The oneness of Ron DeSantis and Rishi Sunak


Both men are uncharismatic, populist pretenders — and prematurely written-off

JANAN GANESH | Contributor

Neither man has an alternative career in audiobook narration awaiting him upon retirement. Ron DeSantis speaks in a sort of monotone nag. Rishi Sunak can sound adenoidal. If you share my belief that people are defined as much by their voice as by their looks, it is a miracle these two have got as far as the Florida governorship and 10 Downing Street. On first listen, Americans of a certain vintage would call one a Poindexter, while older Brits would regard the other as a swot.

And they’d be right. These are men of exam-passing, credential-hoarding diligence. Each is family-minded and has passed through the kind of established institutions that modern conservatives are meant to define themselves against. DeSantis is a product of the Ivy League and the US Navy. Stanford and Goldman Sachs gave us Sunak, who was also said to be the dutiful creature of Her Majesty’s Treasury in his time there.

The parallels go on. Sunak helped to bring down Boris Johnson as UK prime minister. DeSantis is challenging Donald Trump for the Republican nomination at the next US presidential election, and becoming ever more explicit about his failure to win the last one. (“Of course he lost.”) And so, to belabor the school metaphor, diehard fans of both those fallen leaders resent this pair for snitching in class.

Sunak is a sunnier character than DeSantis, who could illuminate a stage by getting off it. He is also the more reliable friend of Ukraine. Other than that, their oneness is striking. Inside both of these politicians is what Freudians would recognize as the same “conflict”. Having spent their lives amassing establishment bona fides, they now belong to movements that regard themselves as near-revolutionary. The outward awkwardness of each man is at least in part the result of having to flit between mental worlds. Trump and Johnson really are nihilists. The other two are just very, very conservative. In pretending otherwise, each comes across as a playground nerd acting the lad (or jock).

Rightwing grassroots smell this a mile off, and mind. But they might not have a choice. And so we come to the ultimate symmetry between Sunak and DeSantis. Both still have a chance of passing their electoral tests in 2024. The case that Sunak is underpriced (though still unlikely) to remain prime minister is one I have made before. It rests on: the limited value of voting-intention polls this far out from an election, the competitiveness of his personal ratings with those of the Labour party leader, and the historic rarity of Britain turning decisively left when it isn’t in a good mood, whether amid postwar demobilization (1945), cultural renewal (the mid-1960s) or economic boom (1997).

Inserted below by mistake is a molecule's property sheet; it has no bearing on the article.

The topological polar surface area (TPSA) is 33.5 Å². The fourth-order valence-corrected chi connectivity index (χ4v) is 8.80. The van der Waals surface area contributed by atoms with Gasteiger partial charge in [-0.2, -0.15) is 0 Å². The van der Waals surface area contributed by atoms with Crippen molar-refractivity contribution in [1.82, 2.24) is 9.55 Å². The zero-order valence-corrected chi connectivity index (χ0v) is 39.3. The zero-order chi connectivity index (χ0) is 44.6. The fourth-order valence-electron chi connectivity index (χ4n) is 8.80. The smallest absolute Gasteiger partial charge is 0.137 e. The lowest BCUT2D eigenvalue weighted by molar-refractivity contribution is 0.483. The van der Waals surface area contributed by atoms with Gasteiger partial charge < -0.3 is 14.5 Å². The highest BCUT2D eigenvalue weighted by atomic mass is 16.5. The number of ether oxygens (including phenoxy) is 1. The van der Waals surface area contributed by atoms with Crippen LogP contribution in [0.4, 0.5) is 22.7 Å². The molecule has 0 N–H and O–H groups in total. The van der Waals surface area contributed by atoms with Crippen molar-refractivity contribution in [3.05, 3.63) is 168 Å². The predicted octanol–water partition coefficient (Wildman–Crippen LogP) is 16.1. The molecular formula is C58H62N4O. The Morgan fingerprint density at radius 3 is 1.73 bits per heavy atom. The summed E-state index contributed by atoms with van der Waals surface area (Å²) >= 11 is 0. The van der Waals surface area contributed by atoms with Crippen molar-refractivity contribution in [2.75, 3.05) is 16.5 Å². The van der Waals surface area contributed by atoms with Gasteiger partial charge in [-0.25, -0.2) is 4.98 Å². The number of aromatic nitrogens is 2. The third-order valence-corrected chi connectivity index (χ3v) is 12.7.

But it is worth putting in a word for DeSantis, too. Depending on your betting exchange or turf accountant of choice, £10 on Trump to be the Republican candidate pays out little over £13. The same wager on DeSantis returns £80. Trump should be strongly favored, no doubt, but this is quite the margin for a 77-year-old facing a battery of criminal charges, including the almost magnificent “Conspiracy to defraud the United States”.

It is not that I predict a plea deal for Trump to withdraw, or a new stinginess among donors who see his legal bills mounting, or a health scare. But DeSantis must look at the historic record and see that a big part of becoming president is just sticking it out. Bill Clinton and Barack Obama weren’t leading the primaries at the start of 1992 or 2008 respectively. Trump himself didn’t break clear of other Republicans until November 2015. If “events” transpire, DeSantis is still there.

And if he does get to face the general electorate, he and Sunak will be perverse beneficiaries of the men they slew. Because Trump and Johnson are so beyond the pale in tactics, it is possible for others to be ferocious in doctrine without seeming extreme. As long as a conservative politician doesn’t break the law, or threaten the constitutional order, they can get away with more strident policies and rhetoric than a swing voter might have tolerated a decade ago. (Remember that Mitt Romney was considered a hardliner in 2012.)

Sunak gave a well-intentioned but reckless subsidy to dine out during the pre-vaccine phase of the pandemic. DeSantis picks cultural fights that are sometimes warranted but more often exhausting. Yet each man will seem at least house-trained compared with recent leaders of their party. “Rightwing, but not feral,” is quite the commendation now. A political scientist might say that the Overton window of acceptable ideas has widened. In plainer speech: voters are grateful for small mercies.

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